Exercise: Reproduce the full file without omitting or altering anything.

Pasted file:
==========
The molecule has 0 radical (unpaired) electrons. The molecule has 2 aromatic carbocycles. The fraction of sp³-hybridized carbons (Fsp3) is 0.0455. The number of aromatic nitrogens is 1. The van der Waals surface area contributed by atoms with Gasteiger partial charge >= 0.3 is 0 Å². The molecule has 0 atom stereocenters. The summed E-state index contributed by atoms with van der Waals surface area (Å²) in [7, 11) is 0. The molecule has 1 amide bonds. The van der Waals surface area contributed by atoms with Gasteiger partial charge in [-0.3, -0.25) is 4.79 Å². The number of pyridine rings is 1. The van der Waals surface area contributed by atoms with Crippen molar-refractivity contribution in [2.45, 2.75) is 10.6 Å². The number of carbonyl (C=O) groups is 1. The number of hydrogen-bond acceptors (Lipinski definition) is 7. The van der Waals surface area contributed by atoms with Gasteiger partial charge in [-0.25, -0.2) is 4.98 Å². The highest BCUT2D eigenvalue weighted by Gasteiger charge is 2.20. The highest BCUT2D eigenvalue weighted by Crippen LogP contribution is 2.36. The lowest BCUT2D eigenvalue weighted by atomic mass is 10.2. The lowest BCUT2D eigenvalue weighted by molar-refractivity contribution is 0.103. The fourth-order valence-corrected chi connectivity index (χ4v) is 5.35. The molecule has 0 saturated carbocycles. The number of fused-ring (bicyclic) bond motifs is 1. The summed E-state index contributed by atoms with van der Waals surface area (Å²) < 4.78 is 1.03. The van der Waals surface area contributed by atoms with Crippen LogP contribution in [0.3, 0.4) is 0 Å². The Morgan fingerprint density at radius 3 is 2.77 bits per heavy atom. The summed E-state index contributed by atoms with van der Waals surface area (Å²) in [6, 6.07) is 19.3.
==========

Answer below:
The molecule has 0 radical (unpaired) electrons. The molecule has 2 aromatic carbocycles. The fraction of sp³-hybridized carbons (Fsp3) is 0.0455. The number of aromatic nitrogens is 1. The van der Waals surface area contributed by atoms with Gasteiger partial charge >= 0.3 is 0 Å². The molecule has 0 atom stereocenters. The summed E-state index contributed by atoms with van der Waals surface area (Å²) in [7, 11) is 0. The molecule has 1 amide bonds. The van der Waals surface area contributed by atoms with Gasteiger partial charge in [-0.3, -0.25) is 4.79 Å². The number of pyridine rings is 1. The van der Waals surface area contributed by atoms with Crippen molar-refractivity contribution in [2.45, 2.75) is 10.6 Å². The number of carbonyl (C=O) groups is 1. The number of hydrogen-bond acceptors (Lipinski definition) is 7. The van der Waals surface area contributed by atoms with Gasteiger partial charge in [-0.25, -0.2) is 4.98 Å². The highest BCUT2D eigenvalue weighted by Gasteiger charge is 2.20. The highest BCUT2D eigenvalue weighted by Crippen LogP contribution is 2.36. The lowest BCUT2D eigenvalue weighted by atomic mass is 10.2. The lowest BCUT2D eigenvalue weighted by molar-refractivity contribution is 0.103. The fourth-order valence-corrected chi connectivity index (χ4v) is 5.35. The molecule has 0 saturated carbocycles. The number of fused-ring (bicyclic) bond motifs is 1. The summed E-state index contributed by atoms with van der Waals surface area (Å²) < 4.78 is 1.03. The van der Waals surface area contributed by atoms with Crippen LogP contribution in [0.3, 0.4) is 0 Å². The Morgan fingerprint density at radius 3 is 2.77 bits per heavy atom. The summed E-state index contributed by atoms with van der Waals surface area (Å²) in [6, 6.07) is 19.3.